"Mr. Alex. Milloy, Secretary and Treasurer of the Canadian Navigation Company, was called. He promised to submit to the Commission on Friday, a list of the passengers and crew on the Bavarian at the time of the disaster. He deposed that the Board engaged the captains of vessels, he engaged the pursers, and Captain Howard the engineers and crews. Engineers were selected from men who possessed certificates and had good characters, and the captains were chosen from the pursers who had shown themselves to be active and capable men. A system of promotion by seniority prevails in the Company. Captain Carmichael was in supreme command of his steamer; on the lakes a regular course is run and if the vessel is run at about a regular speed they can always tell near to where they are. Formerly it was thought necessary that captains on the lakes should be sailors, but lake was now quite different to ocean navigation, and since witness had been connected with the company the captains have been selected from the pursers. The company had printed rules setting forth the duties of the various officers, a copy of which would be deposited with the Commission. There was no definite rules as to the launching of boats in case of a disaster like that which had occurred."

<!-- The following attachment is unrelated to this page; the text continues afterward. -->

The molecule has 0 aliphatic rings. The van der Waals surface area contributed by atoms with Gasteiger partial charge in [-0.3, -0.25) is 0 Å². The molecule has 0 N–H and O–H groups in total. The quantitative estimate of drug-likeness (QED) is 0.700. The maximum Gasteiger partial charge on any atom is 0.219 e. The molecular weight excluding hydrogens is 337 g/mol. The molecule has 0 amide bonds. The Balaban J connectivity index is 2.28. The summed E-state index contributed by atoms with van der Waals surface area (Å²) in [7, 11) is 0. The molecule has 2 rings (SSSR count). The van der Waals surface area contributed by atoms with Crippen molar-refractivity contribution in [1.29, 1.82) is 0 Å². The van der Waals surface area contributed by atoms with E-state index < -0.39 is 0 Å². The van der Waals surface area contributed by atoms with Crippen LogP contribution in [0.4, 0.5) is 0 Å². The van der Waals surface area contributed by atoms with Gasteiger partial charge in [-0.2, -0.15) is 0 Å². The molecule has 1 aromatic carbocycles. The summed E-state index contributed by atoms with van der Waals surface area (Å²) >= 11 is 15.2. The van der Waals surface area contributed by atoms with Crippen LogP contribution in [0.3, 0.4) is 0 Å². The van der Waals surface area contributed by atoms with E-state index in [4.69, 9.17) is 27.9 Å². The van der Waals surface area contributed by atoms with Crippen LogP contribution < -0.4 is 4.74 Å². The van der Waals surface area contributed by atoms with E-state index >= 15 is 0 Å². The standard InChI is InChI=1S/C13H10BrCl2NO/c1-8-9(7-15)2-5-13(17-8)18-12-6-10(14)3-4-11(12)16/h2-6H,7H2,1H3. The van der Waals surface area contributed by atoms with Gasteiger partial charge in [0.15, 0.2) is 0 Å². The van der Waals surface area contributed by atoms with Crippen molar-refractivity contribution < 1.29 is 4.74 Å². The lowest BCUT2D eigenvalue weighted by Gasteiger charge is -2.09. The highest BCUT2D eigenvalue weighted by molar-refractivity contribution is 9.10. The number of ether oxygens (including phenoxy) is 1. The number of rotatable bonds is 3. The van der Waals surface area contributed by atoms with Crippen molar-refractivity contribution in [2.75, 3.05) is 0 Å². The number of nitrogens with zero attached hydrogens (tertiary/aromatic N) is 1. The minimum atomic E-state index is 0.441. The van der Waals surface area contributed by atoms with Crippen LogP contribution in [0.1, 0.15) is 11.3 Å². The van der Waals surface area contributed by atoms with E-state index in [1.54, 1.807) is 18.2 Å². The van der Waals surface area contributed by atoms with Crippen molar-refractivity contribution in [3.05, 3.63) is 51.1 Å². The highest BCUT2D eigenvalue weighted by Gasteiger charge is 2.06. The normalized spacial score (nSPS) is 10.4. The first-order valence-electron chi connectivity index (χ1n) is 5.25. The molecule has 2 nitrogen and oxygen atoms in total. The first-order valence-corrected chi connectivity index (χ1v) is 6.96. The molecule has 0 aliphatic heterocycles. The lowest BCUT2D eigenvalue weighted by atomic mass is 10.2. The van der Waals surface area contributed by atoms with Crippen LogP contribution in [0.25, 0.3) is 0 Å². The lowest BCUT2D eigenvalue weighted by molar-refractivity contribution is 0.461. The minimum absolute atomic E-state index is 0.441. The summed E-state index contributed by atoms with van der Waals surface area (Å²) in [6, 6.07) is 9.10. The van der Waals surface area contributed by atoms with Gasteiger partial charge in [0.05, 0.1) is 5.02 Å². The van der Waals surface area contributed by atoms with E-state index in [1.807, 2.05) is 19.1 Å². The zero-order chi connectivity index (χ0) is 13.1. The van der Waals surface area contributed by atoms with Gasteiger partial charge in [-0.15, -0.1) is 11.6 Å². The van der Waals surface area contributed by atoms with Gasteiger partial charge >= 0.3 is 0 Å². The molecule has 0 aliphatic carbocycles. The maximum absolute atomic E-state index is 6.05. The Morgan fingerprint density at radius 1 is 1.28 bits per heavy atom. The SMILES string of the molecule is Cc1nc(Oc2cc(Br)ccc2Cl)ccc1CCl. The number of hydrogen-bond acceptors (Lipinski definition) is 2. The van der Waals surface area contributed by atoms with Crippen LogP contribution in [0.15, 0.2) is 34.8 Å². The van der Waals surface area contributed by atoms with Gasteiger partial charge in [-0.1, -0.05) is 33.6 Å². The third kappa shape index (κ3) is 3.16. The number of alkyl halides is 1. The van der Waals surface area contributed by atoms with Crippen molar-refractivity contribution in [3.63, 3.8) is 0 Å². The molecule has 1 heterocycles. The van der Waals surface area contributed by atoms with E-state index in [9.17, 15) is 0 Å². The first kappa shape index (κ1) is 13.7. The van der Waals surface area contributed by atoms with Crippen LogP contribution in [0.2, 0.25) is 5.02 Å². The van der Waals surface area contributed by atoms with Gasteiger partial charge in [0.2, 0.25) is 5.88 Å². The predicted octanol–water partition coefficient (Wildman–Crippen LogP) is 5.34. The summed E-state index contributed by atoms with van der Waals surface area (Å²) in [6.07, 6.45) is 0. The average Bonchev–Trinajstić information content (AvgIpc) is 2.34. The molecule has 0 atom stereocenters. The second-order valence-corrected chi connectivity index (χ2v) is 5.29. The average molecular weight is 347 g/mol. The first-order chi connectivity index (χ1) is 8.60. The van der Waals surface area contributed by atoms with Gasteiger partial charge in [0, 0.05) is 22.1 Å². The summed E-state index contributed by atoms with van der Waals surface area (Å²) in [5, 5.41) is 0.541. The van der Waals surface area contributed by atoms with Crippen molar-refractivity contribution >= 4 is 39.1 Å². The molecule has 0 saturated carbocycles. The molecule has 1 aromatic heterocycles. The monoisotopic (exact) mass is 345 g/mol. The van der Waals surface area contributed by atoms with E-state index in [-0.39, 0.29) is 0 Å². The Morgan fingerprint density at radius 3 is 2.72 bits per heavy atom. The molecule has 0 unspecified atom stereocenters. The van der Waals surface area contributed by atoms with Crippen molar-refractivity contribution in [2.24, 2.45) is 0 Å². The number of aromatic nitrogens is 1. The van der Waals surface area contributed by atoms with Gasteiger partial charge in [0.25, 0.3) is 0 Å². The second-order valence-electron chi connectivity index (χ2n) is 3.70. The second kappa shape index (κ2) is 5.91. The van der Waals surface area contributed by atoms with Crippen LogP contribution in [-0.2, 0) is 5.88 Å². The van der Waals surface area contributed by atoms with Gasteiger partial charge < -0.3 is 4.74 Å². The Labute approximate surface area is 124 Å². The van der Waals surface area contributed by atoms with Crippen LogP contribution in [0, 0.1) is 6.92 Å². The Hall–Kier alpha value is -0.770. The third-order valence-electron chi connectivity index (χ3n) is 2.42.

Comment upon the above is scarcely necessary, it reveals a class of management not very assuring to the travelling public, and we trust ere this official investigation closes that some practical good will result from the enquiry. [Toronto Sun]

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Nov. 26, 1873
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Rick Neilson
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Public domain: Copyright has expired according to the applicable Canadian or American laws. No restrictions on use.
Maritime History of the Great Lakes
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Daily News (Kingston, ON), Nov. 26, 1873